Disclosure :: This post is sponsored by Our Lady of the Lake Children’s Health and written by Dr. Melissa Eddy-Shelby.
ADHD Overview: When Distractibility or Hyperactivity is Something More
Fidgeting, inability to focus or concentrate, moving around all the time, or being unable to complete work may sound like kids being kids. In some cases, it can be a sign of something more, such as attention deficit hyperactivity disorder (ADHD). The transition between school semesters can be a good time to evaluate children for ADHD or adjust treatments for those already diagnosed.
Above all, parents should know they are not alone in this experience. According to the CDC, more than six million American children, or about 9 percent, have been diagnosed with ADHD.
Understanding the Symptoms
ADHD is a chronic condition that affects millions of children. It presents along a spectrum. Some children have symptoms of inattention, distractibility and poor working memory – which previously would have been called attention deficit disorder (ADD). Others also have additional symptoms of hyperactivity and impulsivity. Both types (ADHD and ADD) are included in the medical diagnosis of attention deficit hyperactivity disorder, and the treatments are similar.
Children living with ADHD may struggle with low self-esteem, difficulty in relationships and poor performance in school.
Getting to Diagnosis
Pediatricians typically can tell right away if a child has ADD or ADHD. To make an official diagnosis, a questionnaire called the Vanderbilt is filled out by both the patient’s parents and two different teachers.
To be diagnosed, the behavior must affect the child in at least two different settings. It can’t just be at home or just at school. Parts of the questionnaire also screen for anxiety because some of the symptoms can be similar.
Treatments That Can Help
Treatment can’t cure ADHD, but behavioral interventions and medications can help minimize symptoms. Early diagnosis and treatment can lead to better outcomes. Sometimes symptoms lessen with age.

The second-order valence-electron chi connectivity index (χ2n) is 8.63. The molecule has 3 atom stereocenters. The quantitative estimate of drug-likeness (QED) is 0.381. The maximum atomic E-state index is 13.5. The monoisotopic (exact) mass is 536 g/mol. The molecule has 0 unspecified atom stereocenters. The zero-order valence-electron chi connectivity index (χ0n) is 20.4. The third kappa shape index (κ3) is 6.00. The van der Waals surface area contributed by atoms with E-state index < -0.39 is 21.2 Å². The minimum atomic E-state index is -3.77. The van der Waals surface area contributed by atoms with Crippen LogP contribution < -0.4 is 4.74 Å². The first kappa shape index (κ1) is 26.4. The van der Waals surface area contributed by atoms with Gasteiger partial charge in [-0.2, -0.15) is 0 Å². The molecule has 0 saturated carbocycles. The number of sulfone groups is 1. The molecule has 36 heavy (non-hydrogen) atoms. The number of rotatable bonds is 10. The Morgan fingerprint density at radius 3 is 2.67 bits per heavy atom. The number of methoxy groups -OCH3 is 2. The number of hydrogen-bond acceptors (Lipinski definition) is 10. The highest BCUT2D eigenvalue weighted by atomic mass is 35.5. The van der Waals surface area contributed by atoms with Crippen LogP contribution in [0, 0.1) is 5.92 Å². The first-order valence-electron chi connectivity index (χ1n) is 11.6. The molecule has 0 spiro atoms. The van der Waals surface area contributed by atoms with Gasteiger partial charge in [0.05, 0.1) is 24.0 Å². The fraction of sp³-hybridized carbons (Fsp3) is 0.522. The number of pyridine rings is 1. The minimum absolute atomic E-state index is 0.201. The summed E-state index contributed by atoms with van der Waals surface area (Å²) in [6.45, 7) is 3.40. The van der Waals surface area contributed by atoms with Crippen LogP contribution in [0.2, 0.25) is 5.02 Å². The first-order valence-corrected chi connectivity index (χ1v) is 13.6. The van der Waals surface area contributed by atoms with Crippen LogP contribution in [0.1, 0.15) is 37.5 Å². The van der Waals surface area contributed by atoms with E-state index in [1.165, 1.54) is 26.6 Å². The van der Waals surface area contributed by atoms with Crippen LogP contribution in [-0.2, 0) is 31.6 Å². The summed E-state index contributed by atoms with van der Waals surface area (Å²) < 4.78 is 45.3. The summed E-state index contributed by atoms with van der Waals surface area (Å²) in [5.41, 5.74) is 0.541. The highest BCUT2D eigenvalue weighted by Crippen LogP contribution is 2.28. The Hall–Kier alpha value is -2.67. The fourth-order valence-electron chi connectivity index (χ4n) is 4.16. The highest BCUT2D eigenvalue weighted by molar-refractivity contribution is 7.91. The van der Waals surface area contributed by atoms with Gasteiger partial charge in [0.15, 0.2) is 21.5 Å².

ADHD counseling is often offered before a provider prescribes medication. There are behavioral modifications and ways parents can help their children maintain focus. There are stimulant and nonstimulant medication options available. Additional, newer nonstimulant medications are coming out.
With or without medication, accommodations within the classroom also make a difference, such as decreasing distractions or providing extra time for completing tests and work.
Nervous about Medication
Parents may be nervous about bringing up their child’s symptoms, worrying that even mentioning them will require medicating their child. Families should talk with their provider. Benefits and risks are always considered. Even if medicine is the answer, it doesn’t have to be taken every day. If something isn’t working, it can always be stopped. There are no absolutes in prescribing and treating ADHD.
Monitor for Side Effects
Changes in sleep, eating and mood are the biggest side effects to watch for when children are taking ADHD medication. Those can be impacted by changing doses or adjusting when the dose is taken during the day.
Medications prescribed to treat ADHD require a lot of follow up. Families ideally form strong relationships with their doctor and get to know each other well. Follow-up appointments happen every three to six months, with some visits being possible via video.
Parents know their children best. It’s important to be open with your provider. Let them know when something isn’t working and any concerns you may have.
About the Author
Dr. Melissa Eddy-Shelby is a pediatrician with Our Lady of the Lake Children’s Health in Zachary. Discover more at OLOLChildrens.org.